The Karmas and our destiny

Gummuluru Murthy gmurthy at MORGAN.UCS.MUN.CA
Thu Jul 10 10:05:18 CDT 1997

On Wed, 9 Jul 1997, Vidyasankar Sundaresan wrote:

> Just as avidyA is his who sees it, destiny is also his who lets it control
> him, and will is his who decides to exercise it. If you say, "destiny
> controls my life," you still see avidyA, and I would say in response, "you
> can change your destiny through the use of your will." If you say, "all my
> life is an outcome of my own free will," you still see avidyA, and I would
> say in response, "there is something called destiny too, which monitors
> and regulates your will, so that your will is not all that free after
> all."  To both attitudes, I would next say, "both destiny and free will are
> avidyA."

I congratulate Shri Vidyasankar on a well-stated beautiful article on the

My question is this: Why not let destiny control one's life ? I would not
use the word "control" but I would phrase my question this way.

Destiny is what is in store for any of us. Why not let it take its own
course ? It certainly would, irrespective of whether we "let" it or not.
By this I mean: "Recognize that what is going to happen is going to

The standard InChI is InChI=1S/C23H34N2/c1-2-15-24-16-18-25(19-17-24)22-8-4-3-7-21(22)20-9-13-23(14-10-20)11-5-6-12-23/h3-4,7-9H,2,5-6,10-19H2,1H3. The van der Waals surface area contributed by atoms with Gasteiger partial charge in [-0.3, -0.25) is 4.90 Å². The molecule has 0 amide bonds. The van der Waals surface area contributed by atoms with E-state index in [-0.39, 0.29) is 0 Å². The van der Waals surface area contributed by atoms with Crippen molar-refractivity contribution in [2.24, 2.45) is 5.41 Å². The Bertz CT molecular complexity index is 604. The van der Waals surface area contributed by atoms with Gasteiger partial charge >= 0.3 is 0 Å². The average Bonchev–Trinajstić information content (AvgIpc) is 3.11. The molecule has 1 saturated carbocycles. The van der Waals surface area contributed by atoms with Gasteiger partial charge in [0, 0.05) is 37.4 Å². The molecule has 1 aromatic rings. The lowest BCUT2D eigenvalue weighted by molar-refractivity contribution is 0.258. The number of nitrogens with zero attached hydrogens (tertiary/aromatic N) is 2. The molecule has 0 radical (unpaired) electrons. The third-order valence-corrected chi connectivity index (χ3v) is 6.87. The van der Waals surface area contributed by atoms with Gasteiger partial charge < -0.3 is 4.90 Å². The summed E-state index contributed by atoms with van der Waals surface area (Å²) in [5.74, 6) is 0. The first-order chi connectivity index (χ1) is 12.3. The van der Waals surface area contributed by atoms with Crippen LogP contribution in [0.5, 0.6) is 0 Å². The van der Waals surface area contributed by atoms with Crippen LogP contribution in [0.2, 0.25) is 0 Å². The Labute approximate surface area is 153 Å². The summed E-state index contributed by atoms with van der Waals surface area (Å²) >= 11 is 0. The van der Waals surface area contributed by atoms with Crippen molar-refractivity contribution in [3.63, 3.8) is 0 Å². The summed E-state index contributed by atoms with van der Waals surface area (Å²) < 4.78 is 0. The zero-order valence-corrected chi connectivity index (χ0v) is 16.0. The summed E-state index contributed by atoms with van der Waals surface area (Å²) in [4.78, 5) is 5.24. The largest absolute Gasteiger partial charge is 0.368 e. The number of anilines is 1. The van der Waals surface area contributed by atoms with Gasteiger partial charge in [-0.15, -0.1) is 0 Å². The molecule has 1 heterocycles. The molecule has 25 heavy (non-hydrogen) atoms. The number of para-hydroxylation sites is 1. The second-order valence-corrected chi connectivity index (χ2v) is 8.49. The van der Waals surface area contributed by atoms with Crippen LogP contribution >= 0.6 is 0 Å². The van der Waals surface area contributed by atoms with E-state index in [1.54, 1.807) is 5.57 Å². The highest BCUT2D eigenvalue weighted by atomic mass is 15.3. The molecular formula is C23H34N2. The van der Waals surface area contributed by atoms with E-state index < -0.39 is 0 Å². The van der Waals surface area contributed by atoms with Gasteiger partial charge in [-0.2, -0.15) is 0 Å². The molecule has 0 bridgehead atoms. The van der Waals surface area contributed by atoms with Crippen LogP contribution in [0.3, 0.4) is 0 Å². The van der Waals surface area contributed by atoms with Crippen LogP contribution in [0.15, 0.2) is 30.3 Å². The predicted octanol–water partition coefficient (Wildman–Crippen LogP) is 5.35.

happen. Be happy with the outcome. i.e. convert your happiness (in the
dvandva) to eternal happiness". Shri Vidyasankar says "You can change your
destiny through the use of your will". Why does one want to change
destiny ? Or, why does one want to *think* that one can change destiny ?
What I said above does not preach passivity or inaction, but says seek
happiness in whatever "action" you do and whatever the "result" of that

> Vidyasankar

Gummuluru Murthy
Yadaa sarve pramucyante kaamaa ye'sya hr^di shritaah
atha martyo'mr^to bhavatyatra brahma samashnute   Katha Upanishhad II.3.14

When all the desires that dwell in the heart fall away, then the mortal
becomes immortal, and attains Brahman even here.

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